New FAR Rules Likely For "Critical Infrastructure" Contractors

by Perkins Coie

On February 12, 2013, President Obama signed an Executive Order (the Order) intended to enhance the cybersecurity of the country's critical infrastructure.  According to the Order, "[t]he cyber threat to critical infrastructure continues to grow and represents one of the most serious national security challenges we must confront."  The Order requires federal agencies and critical infrastructure owners and operators to work together to reduce cyber risks, and calls for the development of new security standards and best practices for critical infrastructure owners and operators.

In addition, the Order portends the establishment of new evaluation criteria and contractual obligations for government contractors.  Among other things, the Order instructs the General Services Administration (GSA) and the Department of Defense (DoD) to consider incorporating cybersecurity standards into federal acquisition planning and contract administration.

It seems likely that in the months ahead the Federal Acquisition Regulation (FAR) will be amended to include new cybersecurity requirements.  A proposed cybersecurity law the White House sent to Congress in May of 2011 may offer clues about the potential shape and scope of these FAR requirements.  The White House's proposed legislation would have required critical infrastructure owners and operators to develop plans, based on federally developed, risk-based standards, for addressing cyber threats.  Such plans would have been reviewed by third-party, commercial auditors.   In addition, the proposed legislation would have established a comprehensive data breach notification requirement intended to "simplify[] and standardiz[e] the existing patchwork of 47 state laws."

It would not be surprising, then, in the wake of the Order, to see similar requirements contractually imposed on federal contractors that operate cyber systems, and to see cybersecurity issues become part of agency evaluation criteria in managing procurements and awarding contracts.  To win contracts, a cyber system operator likely will need to have effective plans and systems in place, along with an ability to write proposals that explain convincingly how those plans and systems will help the cyber system operator deter and stand up to threats.  These obligations will likely be triggered where the offeror or contractor is an entity designated as part of the U.S. critical infrastructure, or where the offeror, after contract award, will operate a facility that has been deemed part of the U.S. critical infrastructure.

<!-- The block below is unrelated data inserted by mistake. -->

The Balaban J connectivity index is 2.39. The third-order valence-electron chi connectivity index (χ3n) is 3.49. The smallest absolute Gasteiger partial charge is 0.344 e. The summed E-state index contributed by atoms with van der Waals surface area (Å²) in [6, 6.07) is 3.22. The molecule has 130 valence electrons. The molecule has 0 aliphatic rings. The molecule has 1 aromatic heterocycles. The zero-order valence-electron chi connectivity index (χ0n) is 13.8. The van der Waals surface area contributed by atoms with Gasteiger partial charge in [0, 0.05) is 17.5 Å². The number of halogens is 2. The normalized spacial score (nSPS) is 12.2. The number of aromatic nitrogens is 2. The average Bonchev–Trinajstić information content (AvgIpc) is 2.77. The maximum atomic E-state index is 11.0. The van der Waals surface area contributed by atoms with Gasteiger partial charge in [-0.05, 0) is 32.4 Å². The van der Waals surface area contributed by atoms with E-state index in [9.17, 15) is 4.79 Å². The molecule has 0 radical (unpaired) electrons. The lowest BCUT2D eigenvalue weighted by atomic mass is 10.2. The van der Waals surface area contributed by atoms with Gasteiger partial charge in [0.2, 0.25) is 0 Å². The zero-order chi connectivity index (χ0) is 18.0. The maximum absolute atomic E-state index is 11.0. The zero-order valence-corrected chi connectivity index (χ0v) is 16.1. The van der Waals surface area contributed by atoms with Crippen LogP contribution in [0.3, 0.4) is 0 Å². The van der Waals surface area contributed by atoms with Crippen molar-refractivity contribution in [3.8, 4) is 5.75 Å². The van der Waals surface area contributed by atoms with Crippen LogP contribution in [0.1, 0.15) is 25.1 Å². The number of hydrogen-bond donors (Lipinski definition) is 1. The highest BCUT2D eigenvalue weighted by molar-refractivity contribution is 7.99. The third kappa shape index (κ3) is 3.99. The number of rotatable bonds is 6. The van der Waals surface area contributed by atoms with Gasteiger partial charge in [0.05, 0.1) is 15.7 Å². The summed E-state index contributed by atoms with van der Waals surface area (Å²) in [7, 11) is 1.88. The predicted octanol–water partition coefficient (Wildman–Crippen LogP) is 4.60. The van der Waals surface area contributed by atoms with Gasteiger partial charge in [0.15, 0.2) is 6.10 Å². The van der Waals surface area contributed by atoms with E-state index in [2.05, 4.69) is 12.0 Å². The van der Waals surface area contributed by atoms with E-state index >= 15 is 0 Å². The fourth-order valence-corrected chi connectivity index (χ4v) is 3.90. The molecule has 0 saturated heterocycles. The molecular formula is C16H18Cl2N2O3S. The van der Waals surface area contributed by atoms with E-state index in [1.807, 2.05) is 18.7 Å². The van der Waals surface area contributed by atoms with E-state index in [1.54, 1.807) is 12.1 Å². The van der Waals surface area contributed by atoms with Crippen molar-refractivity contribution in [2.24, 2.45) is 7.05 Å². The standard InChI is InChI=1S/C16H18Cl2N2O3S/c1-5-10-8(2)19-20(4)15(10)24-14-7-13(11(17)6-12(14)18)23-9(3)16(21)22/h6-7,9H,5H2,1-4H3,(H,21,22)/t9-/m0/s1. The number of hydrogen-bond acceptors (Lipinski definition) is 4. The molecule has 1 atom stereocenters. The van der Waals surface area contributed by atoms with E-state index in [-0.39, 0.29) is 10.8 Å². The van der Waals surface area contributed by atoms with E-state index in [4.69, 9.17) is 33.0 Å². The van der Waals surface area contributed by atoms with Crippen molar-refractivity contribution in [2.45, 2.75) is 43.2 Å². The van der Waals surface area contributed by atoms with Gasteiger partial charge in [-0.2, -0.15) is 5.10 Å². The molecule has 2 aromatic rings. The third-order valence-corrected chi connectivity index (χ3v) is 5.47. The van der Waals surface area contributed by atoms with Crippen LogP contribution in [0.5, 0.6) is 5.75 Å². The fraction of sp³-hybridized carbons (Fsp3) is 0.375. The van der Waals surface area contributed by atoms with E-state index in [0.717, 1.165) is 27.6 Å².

The Order defines the term "critical infrastructure" as "systems and assets, whether physical or virtual, so vital to the United States that the incapacity or destruction of such systems and assets would have a debilitating impact on security, national economic security, national public health or safety, or any combination of those matters."  Section 1016 of the USA PATRIOT Act (P.L.107-56) (Oct. 16, 2001) employs the same definition.  Examples of sectors likely to be deemed "critical infrastructure" include the following: 

  • Agriculture
  • Food
  • Water
  • Public Health 
  • Emergency Services
  • Government
  • Defense Industrial Base
  • Information and Telecommunications
  • Energy
  • Transportation
  • Banking and Finance
  • Chemical Industry
  • Postal and Shipping

The Department of Homeland Security, DoD and the Department of Treasury will be responsible for determining which entities are part of the critical infrastructure.  The Order requires that the secretary of homeland security establish a process through which entities can challenge a classification and request reconsideration.

Contractors that want to be a part of the process now should consider getting involved in the DHS Critical Infrastructure Partnership Advisory Council. They might also review the National Institute of Standards and Technology "preliminary Framework" when it is published (within 240 days of the date of the Order) and consider providing comments.

While the Order will create new obligations for some federal contractors, it should also engender new opportunities.  For example, the Order directs the Secretary of Homeland Security to "expand the use of programs that bring private sector subject-matter experts into Federal service on a temporary basis" and seeks to "establish a consultative process to coordinate improvements to the cybersecurity of critical infrastructure."

DISCLAIMER: Because of the generality of this update, the information provided herein may not be applicable in all situations and should not be acted upon without specific legal advice based on particular situations.

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